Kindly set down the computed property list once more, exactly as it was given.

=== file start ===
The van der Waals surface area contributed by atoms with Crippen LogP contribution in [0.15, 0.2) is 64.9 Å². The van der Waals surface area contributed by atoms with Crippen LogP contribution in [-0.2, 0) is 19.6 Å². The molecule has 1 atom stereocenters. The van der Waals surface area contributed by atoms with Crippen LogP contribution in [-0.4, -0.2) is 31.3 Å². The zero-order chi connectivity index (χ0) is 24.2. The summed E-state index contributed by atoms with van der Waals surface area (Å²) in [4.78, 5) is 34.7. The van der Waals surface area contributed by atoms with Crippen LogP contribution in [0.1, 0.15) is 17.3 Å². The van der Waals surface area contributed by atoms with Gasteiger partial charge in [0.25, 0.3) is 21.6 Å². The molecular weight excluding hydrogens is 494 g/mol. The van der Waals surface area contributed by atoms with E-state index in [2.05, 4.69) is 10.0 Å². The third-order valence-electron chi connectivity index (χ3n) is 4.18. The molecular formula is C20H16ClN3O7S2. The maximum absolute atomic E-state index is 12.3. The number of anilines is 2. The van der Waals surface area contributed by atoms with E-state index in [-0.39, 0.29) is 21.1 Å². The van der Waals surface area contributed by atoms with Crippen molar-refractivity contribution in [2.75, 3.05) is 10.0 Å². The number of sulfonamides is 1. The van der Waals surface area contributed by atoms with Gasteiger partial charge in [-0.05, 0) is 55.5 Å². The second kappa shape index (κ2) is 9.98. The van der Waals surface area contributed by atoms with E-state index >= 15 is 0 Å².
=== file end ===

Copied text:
The van der Waals surface area contributed by atoms with Crippen LogP contribution in [0.15, 0.2) is 64.9 Å². The van der Waals surface area contributed by atoms with Crippen LogP contribution in [-0.2, 0) is 19.6 Å². The molecule has 1 atom stereocenters. The van der Waals surface area contributed by atoms with Crippen LogP contribution in [-0.4, -0.2) is 31.3 Å². The zero-order chi connectivity index (χ0) is 24.2. The summed E-state index contributed by atoms with van der Waals surface area (Å²) in [4.78, 5) is 34.7. The van der Waals surface area contributed by atoms with Crippen LogP contribution in [0.1, 0.15) is 17.3 Å². The van der Waals surface area contributed by atoms with Gasteiger partial charge in [0.25, 0.3) is 21.6 Å². The molecular weight excluding hydrogens is 494 g/mol. The van der Waals surface area contributed by atoms with E-state index in [2.05, 4.69) is 10.0 Å². The third-order valence-electron chi connectivity index (χ3n) is 4.18. The molecular formula is C20H16ClN3O7S2. The maximum absolute atomic E-state index is 12.3. The number of anilines is 2. The van der Waals surface area contributed by atoms with E-state index in [-0.39, 0.29) is 21.1 Å². The van der Waals surface area contributed by atoms with Crippen molar-refractivity contribution in [2.75, 3.05) is 10.0 Å². The number of sulfonamides is 1. The van der Waals surface area contributed by atoms with Gasteiger partial charge in [-0.05, 0) is 55.5 Å². The second kappa shape index (κ2) is 9.98. The van der Waals surface area contributed by atoms with E-state index >= 15 is 0 Å².